While it was adequate to charge at 5 Watts with Qi, I still found I prefer wired, as for the most part I really wasn't running out of charge during the day. Now that I was paying attention, I was finding that I'd leave home at around 8.30am at 100%, and still be at 20% charge at midnight, with some days even getting to late morning the next day before running down to 0%. I don't use GPS much, so that may help, but that's a lot of use time in a phone, so a quick wired charge in the evening while I have dinner is usually more than enough. It was kinda handy to drop the phone onto the stand, but it wasn't so good that I stuck with it consistently.

The Google charger comes with a few extra features such as auto-do-not-disturb, slowly brightening lights before an alarm goes off, and photo display. I didn't particularly like these things, and found them of no value. My wife, however, did. She tried out the Google Wireless Charger for her Pixel 3 and I was quickly told I wasn't getting it back, and now it's what she uses exclusively. I got left with the LK, which sits on my nightstand and I sometimes use it if I'm going to sleep to charge overnight, but otherwise it sits idle.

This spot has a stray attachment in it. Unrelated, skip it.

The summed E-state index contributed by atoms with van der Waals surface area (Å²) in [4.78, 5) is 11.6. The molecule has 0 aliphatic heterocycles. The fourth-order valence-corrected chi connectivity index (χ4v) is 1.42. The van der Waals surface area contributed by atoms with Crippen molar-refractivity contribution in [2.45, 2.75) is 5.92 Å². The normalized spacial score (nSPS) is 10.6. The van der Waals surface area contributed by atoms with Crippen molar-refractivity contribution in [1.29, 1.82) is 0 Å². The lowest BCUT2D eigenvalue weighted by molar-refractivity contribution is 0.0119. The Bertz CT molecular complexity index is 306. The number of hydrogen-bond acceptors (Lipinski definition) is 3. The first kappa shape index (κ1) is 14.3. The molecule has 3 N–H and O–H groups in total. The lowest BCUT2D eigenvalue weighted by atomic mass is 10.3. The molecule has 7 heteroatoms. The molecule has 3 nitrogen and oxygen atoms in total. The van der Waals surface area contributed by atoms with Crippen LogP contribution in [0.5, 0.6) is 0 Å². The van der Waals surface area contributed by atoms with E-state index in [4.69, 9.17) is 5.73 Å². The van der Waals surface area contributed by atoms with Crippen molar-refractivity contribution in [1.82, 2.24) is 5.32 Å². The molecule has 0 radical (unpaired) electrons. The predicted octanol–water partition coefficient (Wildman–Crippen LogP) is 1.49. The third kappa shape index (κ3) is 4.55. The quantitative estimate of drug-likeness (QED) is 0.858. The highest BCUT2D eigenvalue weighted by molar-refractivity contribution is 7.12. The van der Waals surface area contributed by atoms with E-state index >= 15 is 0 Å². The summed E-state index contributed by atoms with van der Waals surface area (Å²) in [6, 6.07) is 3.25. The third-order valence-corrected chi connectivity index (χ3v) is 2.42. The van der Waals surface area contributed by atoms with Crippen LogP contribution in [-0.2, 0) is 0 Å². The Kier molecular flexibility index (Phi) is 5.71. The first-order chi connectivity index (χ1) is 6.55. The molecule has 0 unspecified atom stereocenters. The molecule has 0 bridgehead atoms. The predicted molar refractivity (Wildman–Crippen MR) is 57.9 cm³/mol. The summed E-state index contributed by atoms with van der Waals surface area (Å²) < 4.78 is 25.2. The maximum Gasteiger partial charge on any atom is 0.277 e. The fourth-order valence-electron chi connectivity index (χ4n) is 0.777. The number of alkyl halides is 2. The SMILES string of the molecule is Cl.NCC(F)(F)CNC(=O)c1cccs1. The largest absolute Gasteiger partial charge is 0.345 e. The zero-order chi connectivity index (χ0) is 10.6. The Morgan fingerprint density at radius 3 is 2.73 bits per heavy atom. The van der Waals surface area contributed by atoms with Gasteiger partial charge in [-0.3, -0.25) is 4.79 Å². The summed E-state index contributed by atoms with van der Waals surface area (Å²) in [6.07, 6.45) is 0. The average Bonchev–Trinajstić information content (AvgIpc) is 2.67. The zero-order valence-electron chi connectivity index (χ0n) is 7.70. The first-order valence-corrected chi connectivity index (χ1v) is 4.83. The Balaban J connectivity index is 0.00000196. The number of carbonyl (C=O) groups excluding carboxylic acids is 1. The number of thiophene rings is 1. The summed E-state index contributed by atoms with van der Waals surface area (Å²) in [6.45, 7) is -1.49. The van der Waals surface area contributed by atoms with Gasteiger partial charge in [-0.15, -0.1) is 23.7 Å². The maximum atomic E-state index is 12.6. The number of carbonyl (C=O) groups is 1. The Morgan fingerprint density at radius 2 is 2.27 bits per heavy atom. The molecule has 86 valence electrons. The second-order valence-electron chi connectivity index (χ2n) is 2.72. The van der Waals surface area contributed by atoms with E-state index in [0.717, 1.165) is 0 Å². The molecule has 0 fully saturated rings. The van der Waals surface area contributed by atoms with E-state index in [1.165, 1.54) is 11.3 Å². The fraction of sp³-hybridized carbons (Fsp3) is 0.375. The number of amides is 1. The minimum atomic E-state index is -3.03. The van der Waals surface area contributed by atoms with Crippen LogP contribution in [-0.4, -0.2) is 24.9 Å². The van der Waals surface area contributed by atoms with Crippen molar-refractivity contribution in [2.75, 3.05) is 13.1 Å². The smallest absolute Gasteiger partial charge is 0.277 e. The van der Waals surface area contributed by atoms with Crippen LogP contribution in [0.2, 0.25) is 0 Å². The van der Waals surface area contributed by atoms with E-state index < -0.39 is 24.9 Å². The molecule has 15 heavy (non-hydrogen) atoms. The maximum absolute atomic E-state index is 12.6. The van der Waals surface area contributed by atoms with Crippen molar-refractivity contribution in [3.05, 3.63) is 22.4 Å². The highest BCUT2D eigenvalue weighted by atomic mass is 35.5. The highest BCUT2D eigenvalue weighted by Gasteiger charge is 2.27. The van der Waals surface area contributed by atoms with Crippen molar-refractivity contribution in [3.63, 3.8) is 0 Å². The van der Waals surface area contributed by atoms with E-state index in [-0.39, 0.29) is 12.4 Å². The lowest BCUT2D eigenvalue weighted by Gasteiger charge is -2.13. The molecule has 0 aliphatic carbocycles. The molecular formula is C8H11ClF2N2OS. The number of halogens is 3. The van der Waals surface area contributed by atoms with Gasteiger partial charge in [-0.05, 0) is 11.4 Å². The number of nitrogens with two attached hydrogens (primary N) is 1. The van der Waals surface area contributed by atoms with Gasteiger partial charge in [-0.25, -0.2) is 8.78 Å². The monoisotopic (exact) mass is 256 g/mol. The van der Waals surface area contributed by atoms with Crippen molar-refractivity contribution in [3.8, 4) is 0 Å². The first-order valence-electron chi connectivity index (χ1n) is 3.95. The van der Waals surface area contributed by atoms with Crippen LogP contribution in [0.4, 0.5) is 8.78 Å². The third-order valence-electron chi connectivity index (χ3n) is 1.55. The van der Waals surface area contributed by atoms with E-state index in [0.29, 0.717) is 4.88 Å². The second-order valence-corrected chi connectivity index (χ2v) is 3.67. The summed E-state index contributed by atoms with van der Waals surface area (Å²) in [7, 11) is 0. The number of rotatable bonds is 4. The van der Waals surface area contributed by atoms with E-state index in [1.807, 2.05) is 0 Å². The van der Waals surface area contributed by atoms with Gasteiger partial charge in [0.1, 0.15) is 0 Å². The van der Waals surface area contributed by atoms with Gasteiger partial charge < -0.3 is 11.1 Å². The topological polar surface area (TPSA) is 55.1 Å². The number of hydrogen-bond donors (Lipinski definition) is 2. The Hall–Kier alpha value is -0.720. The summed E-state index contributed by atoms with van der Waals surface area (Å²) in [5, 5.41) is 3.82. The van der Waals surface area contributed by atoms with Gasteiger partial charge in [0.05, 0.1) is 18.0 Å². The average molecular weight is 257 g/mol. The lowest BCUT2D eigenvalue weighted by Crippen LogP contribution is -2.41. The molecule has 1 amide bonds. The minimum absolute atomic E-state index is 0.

So, for me I'd say the Google Wireless Charger does a reasonable job, but not so good that I personally find it worth the $80. If it did 10W the marketing claims (or someone can tell me why I'm limited to 5W actual during the first 50%), then that would be different and I might be more easily persuaded. It's clear I'm not the target market though, and it was a big win with my wife - if you're not looking for the absolute fastest charging and like the additional features, the Google Wireless Charger seems a good buy. At $16, for occasional use the LK charger is adequate, but I wouldn't miss it if it were gone.

So Qi wireless charging has come along in the last few years, and for the right person, is a good choice and for the Pixel 3 go with the official Google Wireless Charger, especially if you think you'll like the features that it comes with.